The data set Pain
contains hypothetical data for a clinical trial of a drug therapy to control pain. The clinical trial investigates whether
adverse responses increase with larger drug doses. Subjects receive either a placebo or one of four drug doses. An adverse
response is recorded as Adverse
='Yes'; otherwise, it is recorded as Adverse
='No'. The number of subjects for each drug dose and response combination is contained in the variable Count
.
data pain; input Dose Adverse $ Count @@; datalines; 0 No 26 0 Yes 6 1 No 26 1 Yes 7 2 No 23 2 Yes 9 3 No 18 3 Yes 14 4 No 9 4 Yes 23 ;
The following PROC FREQ statements provide a trend analysis. The TABLES statement requests a table of Adverse
by Dose
. The MEASURES option produces measures of association, and the CL option produces confidence limits for these measures. The
TREND option tests for a trend across the ordinal values of the variable Dose
with the CochranArmitage test. The PLOTS= option requests a mosaic plot of Adverse
by Dose
.
The EXACT statement produces exact pvalues for this test, and the MAXTIME= option terminates the exact computations if they do not complete within 60 seconds. The TEST statement computes an asymptotic test for Somers’ .
ods graphics on; proc freq data=Pain; tables Adverse*Dose / trend measures cl plots=mosaicplot; test smdrc; exact trend / maxtime=60; weight Count; title 'Clinical Trial for Treatment of Pain'; run; ods graphics off;
Output 3.8.1 through Output 3.8.4 display the results of the analysis. The “Col Pct” values in Output 3.8.1 show the expected increasing trend in the proportion of adverse effects with the increasing dosage (from 18.75% to 71.88%). The corresponding mosaic plot (Output 3.8.2) also shows this increasing trend.
Output 3.8.1: Contingency Table
Clinical Trial for Treatment of Pain 


Output 3.8.3 displays the measures of association produced by the MEASURES option. Somers’ measures the association treating the row variable (Adverse
) as the response and the column variable (Dose
) as a predictor. Because the asymptotic 95% confidence limits do not contain zero, this indicates a strong positive association.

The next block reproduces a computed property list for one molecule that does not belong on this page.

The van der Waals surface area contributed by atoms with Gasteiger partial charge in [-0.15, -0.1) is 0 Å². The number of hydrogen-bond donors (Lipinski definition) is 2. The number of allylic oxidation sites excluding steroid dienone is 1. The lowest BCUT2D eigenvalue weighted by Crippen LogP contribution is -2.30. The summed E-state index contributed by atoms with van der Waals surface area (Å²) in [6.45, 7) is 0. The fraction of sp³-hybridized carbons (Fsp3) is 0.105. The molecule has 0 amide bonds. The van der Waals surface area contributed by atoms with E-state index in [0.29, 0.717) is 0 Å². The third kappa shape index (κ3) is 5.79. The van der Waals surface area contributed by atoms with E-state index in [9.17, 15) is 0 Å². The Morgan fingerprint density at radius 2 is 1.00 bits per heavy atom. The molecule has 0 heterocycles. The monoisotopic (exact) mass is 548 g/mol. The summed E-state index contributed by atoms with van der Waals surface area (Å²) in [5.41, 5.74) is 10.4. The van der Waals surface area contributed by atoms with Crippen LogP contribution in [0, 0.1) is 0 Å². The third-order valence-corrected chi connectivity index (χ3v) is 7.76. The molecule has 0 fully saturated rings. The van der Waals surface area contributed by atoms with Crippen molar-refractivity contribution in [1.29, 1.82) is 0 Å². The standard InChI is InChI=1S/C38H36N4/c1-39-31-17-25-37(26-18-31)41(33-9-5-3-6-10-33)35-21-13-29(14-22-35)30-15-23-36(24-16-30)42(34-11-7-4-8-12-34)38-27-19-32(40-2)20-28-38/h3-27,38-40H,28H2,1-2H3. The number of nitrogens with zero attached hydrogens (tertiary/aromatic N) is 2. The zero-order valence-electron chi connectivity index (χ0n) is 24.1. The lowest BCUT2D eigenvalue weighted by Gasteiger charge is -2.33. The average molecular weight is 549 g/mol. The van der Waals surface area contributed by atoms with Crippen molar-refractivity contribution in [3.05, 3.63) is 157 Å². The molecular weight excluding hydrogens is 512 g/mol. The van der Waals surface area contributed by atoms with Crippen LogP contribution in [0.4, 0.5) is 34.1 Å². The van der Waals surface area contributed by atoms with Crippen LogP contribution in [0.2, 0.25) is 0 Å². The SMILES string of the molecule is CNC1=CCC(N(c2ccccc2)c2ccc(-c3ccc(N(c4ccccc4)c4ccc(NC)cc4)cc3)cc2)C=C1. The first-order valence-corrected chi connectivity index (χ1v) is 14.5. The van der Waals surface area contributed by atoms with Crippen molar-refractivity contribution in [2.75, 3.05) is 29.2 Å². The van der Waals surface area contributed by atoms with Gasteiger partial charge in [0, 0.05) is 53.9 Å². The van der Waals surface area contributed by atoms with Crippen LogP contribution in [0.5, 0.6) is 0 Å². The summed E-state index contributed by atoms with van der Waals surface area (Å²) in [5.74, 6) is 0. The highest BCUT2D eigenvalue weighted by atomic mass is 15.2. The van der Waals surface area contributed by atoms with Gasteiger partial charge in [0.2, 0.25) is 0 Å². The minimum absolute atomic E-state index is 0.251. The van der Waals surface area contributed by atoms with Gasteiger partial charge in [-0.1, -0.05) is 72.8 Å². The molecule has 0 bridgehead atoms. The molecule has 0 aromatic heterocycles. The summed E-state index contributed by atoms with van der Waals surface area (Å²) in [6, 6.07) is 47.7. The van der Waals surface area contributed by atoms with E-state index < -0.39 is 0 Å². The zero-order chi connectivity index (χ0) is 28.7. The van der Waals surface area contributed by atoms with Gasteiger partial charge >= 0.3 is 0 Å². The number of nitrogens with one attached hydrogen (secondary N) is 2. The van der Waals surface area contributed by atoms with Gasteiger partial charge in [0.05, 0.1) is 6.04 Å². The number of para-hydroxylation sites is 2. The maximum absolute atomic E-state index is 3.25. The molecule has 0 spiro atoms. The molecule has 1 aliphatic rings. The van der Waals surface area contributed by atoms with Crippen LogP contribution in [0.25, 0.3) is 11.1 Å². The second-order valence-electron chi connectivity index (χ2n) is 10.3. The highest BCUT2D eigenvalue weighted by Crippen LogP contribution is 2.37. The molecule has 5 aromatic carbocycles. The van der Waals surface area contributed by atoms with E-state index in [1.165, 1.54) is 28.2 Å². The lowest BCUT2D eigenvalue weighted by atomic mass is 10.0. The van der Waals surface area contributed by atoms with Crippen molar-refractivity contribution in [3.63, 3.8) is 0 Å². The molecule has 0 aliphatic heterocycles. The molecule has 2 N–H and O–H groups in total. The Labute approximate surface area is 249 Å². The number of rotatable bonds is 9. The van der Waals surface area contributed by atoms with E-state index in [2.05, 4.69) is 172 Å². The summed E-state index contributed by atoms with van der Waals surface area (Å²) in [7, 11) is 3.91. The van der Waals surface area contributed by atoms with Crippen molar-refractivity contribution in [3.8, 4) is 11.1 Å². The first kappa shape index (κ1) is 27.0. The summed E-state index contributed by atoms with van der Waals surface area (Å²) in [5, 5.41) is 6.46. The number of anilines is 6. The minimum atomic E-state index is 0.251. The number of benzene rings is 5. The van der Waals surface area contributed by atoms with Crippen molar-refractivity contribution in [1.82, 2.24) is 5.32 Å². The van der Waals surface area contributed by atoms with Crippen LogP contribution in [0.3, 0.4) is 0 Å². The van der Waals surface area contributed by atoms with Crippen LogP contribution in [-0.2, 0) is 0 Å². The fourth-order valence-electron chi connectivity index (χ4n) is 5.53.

Similarly, the Pearson and Spearman correlation coefficients show evidence of a strong positive association, as hypothesized.
The CochranArmitage test (Output 3.8.4) supports the trend hypothesis. The small leftsided pvalues for the CochranArmitage test indicate that the probability of the Row 1 level (Adverse
='No') decreases as Dose
increases or, equivalently, that the probability of the Row 2 level (Adverse
='Yes') increases as Dose
increases. The twosided pvalue tests against either an increasing or decreasing alternative. This is an appropriate hypothesis when you want to determine
whether the drug has progressive effects on the probability of adverse effects but the direction is unknown.
Output 3.8.3: Measures of Association
Statistic  Value  ASE  95% Confidence Limits 


Gamma  0.5313  0.0935  0.3480  0.7146 
Kendall's Taub  0.3373  0.0642  0.2114  0.4631 
Stuart's Tauc  0.4111  0.0798  0.2547  0.5675 
Somers' D CR  0.4427  0.0837  0.2786  0.6068 
Somers' D RC  0.2569  0.0499  0.1592  0.3547 
Pearson Correlation  0.3776  0.0714  0.2378  0.5175 
Spearman Correlation  0.3771  0.0718  0.2363  0.5178 
Lambda Asymmetric CR  0.1250  0.0662  0.0000  0.2547 
Lambda Asymmetric RC  0.2373  0.0837  0.0732  0.4014 
Lambda Symmetric  0.1604  0.0621  0.0388  0.2821 
Uncertainty Coefficient CR  0.0515  0.0191  0.0140  0.0890 
Uncertainty Coefficient RC  0.1261  0.0467  0.0346  0.2175 
Uncertainty Coefficient Symmetric  0.0731  0.0271  0.0199  0.1262 
Somers' D RC  

Somers' D RC  0.2569 
ASE  0.0499 
95% Lower Conf Limit  0.1592 
95% Upper Conf Limit  0.3547 
Test of H0: Somers' D RC = 0  

ASE under H0  0.0499 
Z  5.1511 
Onesided Pr > Z  <.0001 
Twosided Pr > Z  <.0001 
Output 3.8.4: Trend Test
CochranArmitage Trend Test  

Statistic (Z)  4.7918 
Asymptotic Test  
Onesided Pr < Z  <.0001 
Twosided Pr > Z  <.0001 
Exact Test  
Onesided Pr <= Z  <.0001 
Twosided Pr >= Z  <.0001